Photo by Vivian Salama

Cairo, January 27, 2011/Photo by Vivian Salama

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Al-Qaeda’s American-Born Agent Al-Awlaki Killed in Yemen

Posted by vmsalama on September 30, 2011

The bad guys are dropping like flies this year…!!

By Mohammed Hatem and Vivian Salama

Sept. 30 (Bloomberg) — Anwar al-Awlaki, a U.S.-born Islamic cleric who masterminded the attempted bombing of a Detroit-bound airplane in 2009 with explosives hidden in underwear, has been killed in Yemen, the Defense Ministry said.

A U.S. government official, who spoke on condition of anonymity, confirmed al-Awlaki’s death. Al-Awlaki was targeted and killed 8 kilometers (5 miles) from the town of Khashef in the province of Jawf, the Yemeni foreign press office said in an e-mailed statement today. Intelligence services say he inspired a shooting rampage that killed 13 people last year at an army base in Fort Hood, Texas.

Al-Awlaki is identified by the Office of Foreign Assets Control list of “specially designated nationals” as a 40-year- old native of Las Cruces, New Mexico, with dual U.S. and Yemeni citizenship. Last year, President Barack Obama approved an order making him the first American ever to be placed on the Central Intelligence Agency’s hit list.

“He is an excellent role model for what al-Qaeda wants its recruits to be in terms of English language, having exposure to the United States or the West, and adhering to the doctrine of al-Qaeda,” said Theodore Karasik, director of research at the Dubai-based Institute for Near East and Gulf Military Analysis.

Yemen’s government is under considerable strain following almost nine months of anti-government protests aimed at toppling President Ali Abdullah Saleh, Karasik said.

‘International Fame’

Al-Awlaki reportedly survived an attack by a U.S. drone in Yemen in May, according to Arabiya television, which cited a member of his tribe. He was an avid blogger and used the Internet to communicate with followers around the world, something that “propelled him to international fame,” IHS Global Insight analysts Gala Riani and Jeremy Binnie said today.

Obama, speaking at the start of a swearing-in ceremony for the new chairman of the Joint Chiefs of Staff, Army General Martin Dempsey, in Fort Meyer, Virginia, called al-Awlaki’s death a “major blow” against al-Qaeda that “marks another significant milestone in the effort to defeat al-Qaeda and its affiliates.”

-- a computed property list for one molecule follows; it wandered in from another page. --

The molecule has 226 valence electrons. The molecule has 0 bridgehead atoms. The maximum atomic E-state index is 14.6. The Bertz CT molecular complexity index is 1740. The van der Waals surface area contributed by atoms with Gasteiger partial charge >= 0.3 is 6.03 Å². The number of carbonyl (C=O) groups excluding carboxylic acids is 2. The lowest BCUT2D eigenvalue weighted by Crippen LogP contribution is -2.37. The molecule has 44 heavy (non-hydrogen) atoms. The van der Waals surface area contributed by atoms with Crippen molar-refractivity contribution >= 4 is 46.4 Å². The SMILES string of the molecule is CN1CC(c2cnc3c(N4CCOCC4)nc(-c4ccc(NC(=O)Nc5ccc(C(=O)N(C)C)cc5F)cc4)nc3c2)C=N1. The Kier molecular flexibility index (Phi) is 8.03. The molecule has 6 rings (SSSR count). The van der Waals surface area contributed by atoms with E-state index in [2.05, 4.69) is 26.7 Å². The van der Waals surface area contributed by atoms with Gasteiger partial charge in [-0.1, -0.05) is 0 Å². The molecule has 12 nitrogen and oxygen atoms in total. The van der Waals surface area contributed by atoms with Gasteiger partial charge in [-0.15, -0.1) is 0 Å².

U.K. Foreign Secretary William Hague said in an e-mailed statement that countries must “keep up the pressure on Al-Qaeda and its allies and remain vigilant to the threat we face.”

Boost for Obama

Al-Awlaki’s death follows that of al-Qaeda leader Osama bin Laden, killed on May 2 in a U.S. raid on an Islamabad, Pakistan suburb.

“If an unmanned vehicle killed the militant, it will have offered an immediate return on Obama’s recent decision to increase the use of UAV’s in Yemen,” Riani and Binnie wrote in an e-mailed report. “These foreign and security credentials are likely to boost Obama’s bid of re-election next year.”

Pakistani-American Samir Khan, an al-Qaeda militant living in Yemen, died in the same attack that killed al-Awlaki, Yemeni state-run Saba news agency reported, citing an unidentified security official.

Yemen, bin Laden’s ancestral home, was the site of a 2000 attack on the USS Cole that killed 17 U.S. sailors. Since the start of anti-government protests inspired by uprisings that toppled the leaders of Egypt and Tunisia this year, concerns about the deterioration of security in Yemen have grown. Former U.S. Defense Secretary Robert Gates said in April that he saw Saleh’s possible fall as a “real problem.”

Al-Qaeda Offshoots

In the decade since the Sept. 11 attacks on the U.S. that killed almost 3,000 people at the World Trade Center in New York City, the Pentagon just outside Washington and a field in Shanksville, Pennsylvania, al-Qaeda offshoots have sprung up around the Islamic world, from the Maghreb and sub-Saharan Africa to Iraq and the Arabian peninsula.

An Obama administration official said al-Awlaki directed Umar Farouk Abdulmutallab, who is accused of trying to blow up a U.S. jetliner in December 2009 with explosives hidden in his underpants. Al-Awlaki instructed Abdulmutallab to detonate the device over U.S. airspace to maximize casualties, the official said. He also sought to use weapons of mass destruction, including cyanide and ricin, to attack Westerners, the U.S. official said.

The threat posed by al-Qaeda’s Yemen branch was further highlighted last October when two parcel bombs sent from the country to U.S. synagogues were seized in the U.K. and Dubai. The bombing attempts, in which devices were concealed in printer cartridges, prompted the U.S. and European countries to bar flights or cargo from Yemen.

Body Bombs

Al-Qaeda in the Arabian Peninsula, the Yemen-based group, has been examining how to develop body bombs stitched into a terrorist’s belly, breasts or buttocks, Seth Jones, a senior political scientist for the RAND Corp., a Santa Monica, California-based policy research organization, said in a July 18 interview.

Yemen, which gets about $300 million a year in security and humanitarian assistance from the U.S., stepped up operations against al-Qaeda after the parcel-bomb attempts, including air strikes targeting the group’s camps. Military aid to Yemen includes Huey helicopters, Hummer vehicles and night-vision goggles, the Pentagon said in August 2010.